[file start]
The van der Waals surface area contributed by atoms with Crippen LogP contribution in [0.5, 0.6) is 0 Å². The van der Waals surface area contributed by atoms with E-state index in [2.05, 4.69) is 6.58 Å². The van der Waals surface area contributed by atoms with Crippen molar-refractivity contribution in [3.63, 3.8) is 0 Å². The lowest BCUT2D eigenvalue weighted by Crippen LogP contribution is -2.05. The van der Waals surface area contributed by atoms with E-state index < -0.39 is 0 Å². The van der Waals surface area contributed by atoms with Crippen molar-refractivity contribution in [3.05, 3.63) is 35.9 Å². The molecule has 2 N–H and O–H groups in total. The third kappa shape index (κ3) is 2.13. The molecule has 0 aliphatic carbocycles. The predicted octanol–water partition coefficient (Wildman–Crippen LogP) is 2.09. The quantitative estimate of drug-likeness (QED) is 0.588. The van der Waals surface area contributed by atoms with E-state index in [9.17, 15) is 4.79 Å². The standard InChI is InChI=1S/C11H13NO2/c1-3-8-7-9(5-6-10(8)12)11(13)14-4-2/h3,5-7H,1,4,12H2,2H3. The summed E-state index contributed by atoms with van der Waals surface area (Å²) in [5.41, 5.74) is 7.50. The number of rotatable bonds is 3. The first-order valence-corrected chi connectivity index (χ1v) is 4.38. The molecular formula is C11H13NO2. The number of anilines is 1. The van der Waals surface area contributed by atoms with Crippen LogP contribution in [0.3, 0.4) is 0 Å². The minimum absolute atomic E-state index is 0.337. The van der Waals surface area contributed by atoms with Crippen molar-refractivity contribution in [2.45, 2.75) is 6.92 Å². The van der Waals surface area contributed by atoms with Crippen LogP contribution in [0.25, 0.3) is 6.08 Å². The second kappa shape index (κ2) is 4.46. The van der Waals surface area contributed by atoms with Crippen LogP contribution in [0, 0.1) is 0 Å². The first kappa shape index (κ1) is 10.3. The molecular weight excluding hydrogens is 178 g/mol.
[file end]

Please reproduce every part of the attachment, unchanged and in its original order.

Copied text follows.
The van der Waals surface area contributed by atoms with Crippen LogP contribution in [0.5, 0.6) is 0 Å². The van der Waals surface area contributed by atoms with E-state index in [2.05, 4.69) is 6.58 Å². The van der Waals surface area contributed by atoms with Crippen molar-refractivity contribution in [3.63, 3.8) is 0 Å². The lowest BCUT2D eigenvalue weighted by Crippen LogP contribution is -2.05. The van der Waals surface area contributed by atoms with E-state index < -0.39 is 0 Å². The van der Waals surface area contributed by atoms with Crippen molar-refractivity contribution in [3.05, 3.63) is 35.9 Å². The molecule has 2 N–H and O–H groups in total. The third kappa shape index (κ3) is 2.13. The molecule has 0 aliphatic carbocycles. The predicted octanol–water partition coefficient (Wildman–Crippen LogP) is 2.09. The quantitative estimate of drug-likeness (QED) is 0.588. The van der Waals surface area contributed by atoms with E-state index in [9.17, 15) is 4.79 Å². The standard InChI is InChI=1S/C11H13NO2/c1-3-8-7-9(5-6-10(8)12)11(13)14-4-2/h3,5-7H,1,4,12H2,2H3. The summed E-state index contributed by atoms with van der Waals surface area (Å²) in [5.41, 5.74) is 7.50. The number of rotatable bonds is 3. The first-order valence-corrected chi connectivity index (χ1v) is 4.38. The molecular formula is C11H13NO2. The number of anilines is 1. The van der Waals surface area contributed by atoms with Crippen LogP contribution in [0.3, 0.4) is 0 Å². The minimum absolute atomic E-state index is 0.337. The van der Waals surface area contributed by atoms with Crippen molar-refractivity contribution in [2.45, 2.75) is 6.92 Å². The van der Waals surface area contributed by atoms with Crippen LogP contribution in [0.25, 0.3) is 6.08 Å². The second kappa shape index (κ2) is 4.46. The van der Waals surface area contributed by atoms with Crippen LogP contribution in [0, 0.1) is 0 Å². The first kappa shape index (κ1) is 10.3. The molecular weight excluding hydrogens is 178 g/mol.